Please note, the book doesn't state it, but you should draw your form on a piece of paper before anything else and then draw around your components the groups (Vertical and Horizontal, read the book or the online Developer's Guide and you'll understand) before attempting to code the beast. Unfortunately, Matisse can be used to create the form, but that hasn't been released by the NetBeans team. After posting this I'm going to vote for the related issue 144743 in IssueZilla. Please also vote for it.

Styling is done using either by setting the style of components on the form using code. And the book covers this quite extensively. Actually, I started off by using this mechanism of changing the appearance of the UI. But a more elegantly way of achieving the same is using 'themes'. Themes are sets of definitions of a UI's appearance much like a CSS. LWUIT allows for creating themes in code, but there is also a Theme Editor available. Both ways of creating a theme are very well documented in the book, although I have to say that the Theme Editor is pretty much self-explanatory.

The cool thing of the Theme Editor is that it has a preview window which shows you exactly how the UI will look given the theme you're creating. It also allows you to provide your own MIDlet, but that didn't work with my test MIDlet, which actually is extremely simpel. I didn't look into the 'why doesn't it work' and the book is not helping at all on this topic. It has some statements, but there's no help in them. Btw, the Theme Editor is in the LWUIT distribution, not in the JavaME SDK 3.0 so don't look for it there. There's also a webstart version on the LWUIT site.
As you can see above, to the left, the UI looks pretty much like the SVG version shown in the previous post, but it's not quite the same. Again the TextFields are a bit different. There's a reason for this, and I found this obviously, considering the image on the right. No help from the book, the Developer Guide or the LWUIT JavaDocs. The problem was in the proportional bitmap font I used in the left image. The problem was corrected by using a system font. I haven't found a way to right-allign the labels. Still to be done, sometime soon.


Tuesday, September 22, 2009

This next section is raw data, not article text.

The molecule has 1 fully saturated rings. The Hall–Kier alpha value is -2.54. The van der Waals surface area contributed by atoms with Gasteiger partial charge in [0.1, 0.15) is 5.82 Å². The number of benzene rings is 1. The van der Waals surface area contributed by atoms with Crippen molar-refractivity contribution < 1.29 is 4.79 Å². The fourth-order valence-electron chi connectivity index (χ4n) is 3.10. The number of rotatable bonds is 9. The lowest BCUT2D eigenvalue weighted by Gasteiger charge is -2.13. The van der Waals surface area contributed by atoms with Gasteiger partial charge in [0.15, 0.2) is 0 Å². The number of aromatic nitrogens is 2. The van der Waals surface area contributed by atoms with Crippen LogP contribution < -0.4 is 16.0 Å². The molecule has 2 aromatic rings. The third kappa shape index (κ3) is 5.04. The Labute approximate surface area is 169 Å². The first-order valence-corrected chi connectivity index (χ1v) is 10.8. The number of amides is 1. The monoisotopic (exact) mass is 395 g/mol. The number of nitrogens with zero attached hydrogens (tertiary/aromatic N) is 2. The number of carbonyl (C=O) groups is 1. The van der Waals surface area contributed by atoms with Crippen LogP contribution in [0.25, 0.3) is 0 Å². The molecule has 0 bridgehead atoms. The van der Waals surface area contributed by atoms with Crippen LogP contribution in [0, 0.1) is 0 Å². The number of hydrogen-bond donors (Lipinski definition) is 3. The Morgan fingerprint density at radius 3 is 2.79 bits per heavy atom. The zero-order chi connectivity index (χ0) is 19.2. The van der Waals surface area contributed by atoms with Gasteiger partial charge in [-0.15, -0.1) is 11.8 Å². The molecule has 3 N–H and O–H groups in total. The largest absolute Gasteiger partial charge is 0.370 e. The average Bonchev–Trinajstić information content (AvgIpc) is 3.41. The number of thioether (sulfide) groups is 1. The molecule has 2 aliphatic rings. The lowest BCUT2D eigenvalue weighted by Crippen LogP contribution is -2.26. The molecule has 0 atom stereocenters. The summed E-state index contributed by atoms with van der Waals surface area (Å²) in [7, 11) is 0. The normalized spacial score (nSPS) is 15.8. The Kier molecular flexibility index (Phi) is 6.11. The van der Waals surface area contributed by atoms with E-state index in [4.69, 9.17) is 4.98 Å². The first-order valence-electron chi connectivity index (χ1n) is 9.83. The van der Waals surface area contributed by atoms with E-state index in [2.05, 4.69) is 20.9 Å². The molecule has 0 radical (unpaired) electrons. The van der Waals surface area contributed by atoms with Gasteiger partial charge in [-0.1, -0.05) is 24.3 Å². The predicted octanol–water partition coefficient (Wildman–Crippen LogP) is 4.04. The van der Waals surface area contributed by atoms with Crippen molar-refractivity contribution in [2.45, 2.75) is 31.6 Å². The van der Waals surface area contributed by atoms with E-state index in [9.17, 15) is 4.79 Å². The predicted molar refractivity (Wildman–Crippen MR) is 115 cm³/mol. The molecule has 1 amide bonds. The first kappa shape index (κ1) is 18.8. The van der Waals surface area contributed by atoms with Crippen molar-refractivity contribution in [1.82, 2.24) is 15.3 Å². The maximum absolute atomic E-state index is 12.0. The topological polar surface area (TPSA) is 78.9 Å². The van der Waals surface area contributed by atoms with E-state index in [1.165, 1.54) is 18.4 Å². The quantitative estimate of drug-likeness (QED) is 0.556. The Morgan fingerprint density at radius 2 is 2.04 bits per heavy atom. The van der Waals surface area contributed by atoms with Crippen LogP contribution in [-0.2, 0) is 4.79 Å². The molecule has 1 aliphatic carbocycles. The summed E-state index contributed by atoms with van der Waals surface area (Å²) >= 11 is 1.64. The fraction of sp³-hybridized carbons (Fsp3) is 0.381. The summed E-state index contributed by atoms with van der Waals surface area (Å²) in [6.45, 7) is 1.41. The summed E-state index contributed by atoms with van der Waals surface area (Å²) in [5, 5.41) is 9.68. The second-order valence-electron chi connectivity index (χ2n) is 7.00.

Review of "LWUIT 1.1 for Java ME Developers" by Packt Publishing [part 03 - first uses]


So the last few days I have been struggling, not with LWUIT but with my health. But I made some progress.

As I stated last time, I think the book "LWUIT 1.1 for Java ME Developers" is more of a reference than a tutorial and while working on the screens for our game, I found that this is true. I still need to download all source-code from the Packt Publishing site, but I think it is safe to say that I won't learn programming using LWUIT with this book.

The route I took is that I have the design of the screens I want to redo in LWUIT available as SVG screens (see for yourself at the left). Like I said before, the support for these SVG forms on my N95 and my N85 is disappointing to say the least, so we chose to use LWUIT instead.

I recreated the form in LWUIT as well as the code behind it, so the components on the form are bound to some attributes in the form. That all worked very nicely. (see at the right)
The book was very helpful in this perspective. It showed me very clearly how to create a form, use different layouts and how to add components to the form. The book doesn't degrade itself to a printout of the JavaDoc, it actually provides a very good mix of API and context.

But you should be aware that unless you know what you want and how it should look like, there's not really a point in opening the book.

As you can tell from the screenshots in this post, the screens have the same fields, but the design is completely different. Fortunately the book has quite a bit on the topic of themes and resources. That's my next mission; Figure out how I can make them look a like, meaning the LWUIT screen to look like the SVG screen. Expect to read about this in the next post.